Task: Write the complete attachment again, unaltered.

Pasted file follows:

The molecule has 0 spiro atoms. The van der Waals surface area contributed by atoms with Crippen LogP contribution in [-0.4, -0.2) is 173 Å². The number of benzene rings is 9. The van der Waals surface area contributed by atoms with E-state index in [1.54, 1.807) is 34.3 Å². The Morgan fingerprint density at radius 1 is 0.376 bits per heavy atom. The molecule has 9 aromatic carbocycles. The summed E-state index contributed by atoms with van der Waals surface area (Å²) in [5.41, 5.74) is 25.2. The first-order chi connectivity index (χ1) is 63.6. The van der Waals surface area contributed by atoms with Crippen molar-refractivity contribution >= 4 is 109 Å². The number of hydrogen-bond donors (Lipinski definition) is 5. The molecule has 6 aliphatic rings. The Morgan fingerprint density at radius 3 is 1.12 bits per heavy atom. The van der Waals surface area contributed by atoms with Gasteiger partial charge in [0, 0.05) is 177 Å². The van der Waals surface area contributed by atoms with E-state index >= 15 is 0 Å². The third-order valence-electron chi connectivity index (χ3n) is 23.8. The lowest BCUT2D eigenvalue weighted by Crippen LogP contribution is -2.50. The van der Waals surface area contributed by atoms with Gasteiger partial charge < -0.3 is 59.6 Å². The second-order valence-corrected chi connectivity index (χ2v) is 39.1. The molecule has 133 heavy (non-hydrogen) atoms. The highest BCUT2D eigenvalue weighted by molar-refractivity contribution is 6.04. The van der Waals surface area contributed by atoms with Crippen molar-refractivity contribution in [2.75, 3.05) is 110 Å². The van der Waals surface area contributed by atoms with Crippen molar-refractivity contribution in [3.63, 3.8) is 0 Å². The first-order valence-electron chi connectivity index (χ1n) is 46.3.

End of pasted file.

The molecule has 0 spiro atoms. The van der Waals surface area contributed by atoms with Crippen LogP contribution in [-0.4, -0.2) is 173 Å². The number of benzene rings is 9. The van der Waals surface area contributed by atoms with E-state index in [1.54, 1.807) is 34.3 Å². The Morgan fingerprint density at radius 1 is 0.376 bits per heavy atom. The molecule has 9 aromatic carbocycles. The summed E-state index contributed by atoms with van der Waals surface area (Å²) in [5.41, 5.74) is 25.2. The first-order chi connectivity index (χ1) is 63.6. The van der Waals surface area contributed by atoms with Crippen molar-refractivity contribution >= 4 is 109 Å². The number of hydrogen-bond donors (Lipinski definition) is 5. The molecule has 6 aliphatic rings. The Morgan fingerprint density at radius 3 is 1.12 bits per heavy atom. The van der Waals surface area contributed by atoms with Gasteiger partial charge in [0, 0.05) is 177 Å². The van der Waals surface area contributed by atoms with E-state index >= 15 is 0 Å². The third-order valence-electron chi connectivity index (χ3n) is 23.8. The lowest BCUT2D eigenvalue weighted by Crippen LogP contribution is -2.50. The van der Waals surface area contributed by atoms with Gasteiger partial charge < -0.3 is 59.6 Å². The second-order valence-corrected chi connectivity index (χ2v) is 39.1. The molecule has 133 heavy (non-hydrogen) atoms. The highest BCUT2D eigenvalue weighted by molar-refractivity contribution is 6.04. The van der Waals surface area contributed by atoms with Crippen molar-refractivity contribution in [2.75, 3.05) is 110 Å². The van der Waals surface area contributed by atoms with Crippen molar-refractivity contribution in [3.63, 3.8) is 0 Å². The first-order valence-electron chi connectivity index (χ1n) is 46.3.